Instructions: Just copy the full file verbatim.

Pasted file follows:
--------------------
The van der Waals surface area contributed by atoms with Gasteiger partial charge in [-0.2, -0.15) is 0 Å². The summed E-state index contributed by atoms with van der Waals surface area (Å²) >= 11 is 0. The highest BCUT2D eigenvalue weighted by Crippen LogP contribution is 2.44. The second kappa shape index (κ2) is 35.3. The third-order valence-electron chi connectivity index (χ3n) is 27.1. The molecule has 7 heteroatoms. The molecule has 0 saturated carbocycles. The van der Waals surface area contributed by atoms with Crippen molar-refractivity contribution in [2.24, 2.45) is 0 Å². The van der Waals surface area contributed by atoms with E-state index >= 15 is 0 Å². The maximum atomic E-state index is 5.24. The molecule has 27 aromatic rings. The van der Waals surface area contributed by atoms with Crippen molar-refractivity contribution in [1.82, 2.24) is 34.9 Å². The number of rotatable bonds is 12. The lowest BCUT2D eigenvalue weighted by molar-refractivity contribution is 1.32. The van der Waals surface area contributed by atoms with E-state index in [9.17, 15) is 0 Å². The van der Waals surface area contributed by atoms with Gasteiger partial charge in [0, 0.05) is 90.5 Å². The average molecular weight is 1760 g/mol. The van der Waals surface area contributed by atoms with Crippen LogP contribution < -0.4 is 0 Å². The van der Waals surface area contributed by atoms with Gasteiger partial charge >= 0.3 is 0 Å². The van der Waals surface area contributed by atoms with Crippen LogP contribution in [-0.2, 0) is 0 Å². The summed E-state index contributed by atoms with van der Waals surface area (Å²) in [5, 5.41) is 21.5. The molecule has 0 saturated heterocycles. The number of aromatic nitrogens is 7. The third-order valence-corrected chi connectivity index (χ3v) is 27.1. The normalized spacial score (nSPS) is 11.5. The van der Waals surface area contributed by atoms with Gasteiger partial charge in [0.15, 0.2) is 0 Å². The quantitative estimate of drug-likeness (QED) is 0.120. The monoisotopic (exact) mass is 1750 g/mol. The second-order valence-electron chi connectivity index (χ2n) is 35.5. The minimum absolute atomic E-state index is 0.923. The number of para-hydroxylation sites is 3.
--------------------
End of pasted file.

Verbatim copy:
The van der Waals surface area contributed by atoms with Gasteiger partial charge in [-0.2, -0.15) is 0 Å². The summed E-state index contributed by atoms with van der Waals surface area (Å²) >= 11 is 0. The highest BCUT2D eigenvalue weighted by Crippen LogP contribution is 2.44. The second kappa shape index (κ2) is 35.3. The third-order valence-electron chi connectivity index (χ3n) is 27.1. The molecule has 7 heteroatoms. The molecule has 0 saturated carbocycles. The van der Waals surface area contributed by atoms with Crippen molar-refractivity contribution in [2.24, 2.45) is 0 Å². The van der Waals surface area contributed by atoms with E-state index >= 15 is 0 Å². The maximum atomic E-state index is 5.24. The molecule has 27 aromatic rings. The van der Waals surface area contributed by atoms with Crippen molar-refractivity contribution in [1.82, 2.24) is 34.9 Å². The number of rotatable bonds is 12. The lowest BCUT2D eigenvalue weighted by molar-refractivity contribution is 1.32. The van der Waals surface area contributed by atoms with E-state index in [9.17, 15) is 0 Å². The van der Waals surface area contributed by atoms with Gasteiger partial charge in [0, 0.05) is 90.5 Å². The average molecular weight is 1760 g/mol. The van der Waals surface area contributed by atoms with Crippen LogP contribution < -0.4 is 0 Å². The van der Waals surface area contributed by atoms with Gasteiger partial charge >= 0.3 is 0 Å². The van der Waals surface area contributed by atoms with Crippen LogP contribution in [-0.2, 0) is 0 Å². The summed E-state index contributed by atoms with van der Waals surface area (Å²) in [5, 5.41) is 21.5. The molecule has 0 saturated heterocycles. The number of aromatic nitrogens is 7. The third-order valence-corrected chi connectivity index (χ3v) is 27.1. The normalized spacial score (nSPS) is 11.5. The van der Waals surface area contributed by atoms with Gasteiger partial charge in [0.15, 0.2) is 0 Å². The quantitative estimate of drug-likeness (QED) is 0.120. The monoisotopic (exact) mass is 1750 g/mol. The second-order valence-electron chi connectivity index (χ2n) is 35.5. The minimum absolute atomic E-state index is 0.923. The number of para-hydroxylation sites is 3.